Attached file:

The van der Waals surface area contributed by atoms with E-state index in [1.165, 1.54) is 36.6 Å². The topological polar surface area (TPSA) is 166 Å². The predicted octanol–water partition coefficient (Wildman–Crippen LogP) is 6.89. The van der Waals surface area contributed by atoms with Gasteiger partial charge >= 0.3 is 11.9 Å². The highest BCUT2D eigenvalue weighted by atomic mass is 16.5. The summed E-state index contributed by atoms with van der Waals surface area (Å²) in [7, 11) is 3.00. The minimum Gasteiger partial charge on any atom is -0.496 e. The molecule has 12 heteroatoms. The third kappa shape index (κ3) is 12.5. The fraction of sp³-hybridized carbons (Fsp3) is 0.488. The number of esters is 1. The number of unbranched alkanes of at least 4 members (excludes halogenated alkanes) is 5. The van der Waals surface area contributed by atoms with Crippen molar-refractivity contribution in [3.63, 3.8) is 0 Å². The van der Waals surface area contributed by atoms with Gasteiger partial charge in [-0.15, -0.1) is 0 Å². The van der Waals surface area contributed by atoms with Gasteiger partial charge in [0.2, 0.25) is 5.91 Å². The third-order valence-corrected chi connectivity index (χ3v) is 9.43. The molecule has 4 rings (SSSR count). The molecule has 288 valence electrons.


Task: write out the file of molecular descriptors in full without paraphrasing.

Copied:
The van der Waals surface area contributed by atoms with E-state index in [1.165, 1.54) is 36.6 Å². The topological polar surface area (TPSA) is 166 Å². The predicted octanol–water partition coefficient (Wildman–Crippen LogP) is 6.89. The van der Waals surface area contributed by atoms with Gasteiger partial charge >= 0.3 is 11.9 Å². The highest BCUT2D eigenvalue weighted by atomic mass is 16.5. The summed E-state index contributed by atoms with van der Waals surface area (Å²) in [7, 11) is 3.00. The minimum Gasteiger partial charge on any atom is -0.496 e. The molecule has 12 heteroatoms. The third kappa shape index (κ3) is 12.5. The fraction of sp³-hybridized carbons (Fsp3) is 0.488. The number of esters is 1. The number of unbranched alkanes of at least 4 members (excludes halogenated alkanes) is 5. The van der Waals surface area contributed by atoms with Crippen molar-refractivity contribution in [3.63, 3.8) is 0 Å². The van der Waals surface area contributed by atoms with Gasteiger partial charge in [-0.15, -0.1) is 0 Å². The van der Waals surface area contributed by atoms with Gasteiger partial charge in [0.2, 0.25) is 5.91 Å². The third-order valence-corrected chi connectivity index (χ3v) is 9.43. The molecule has 4 rings (SSSR count). The molecule has 288 valence electrons.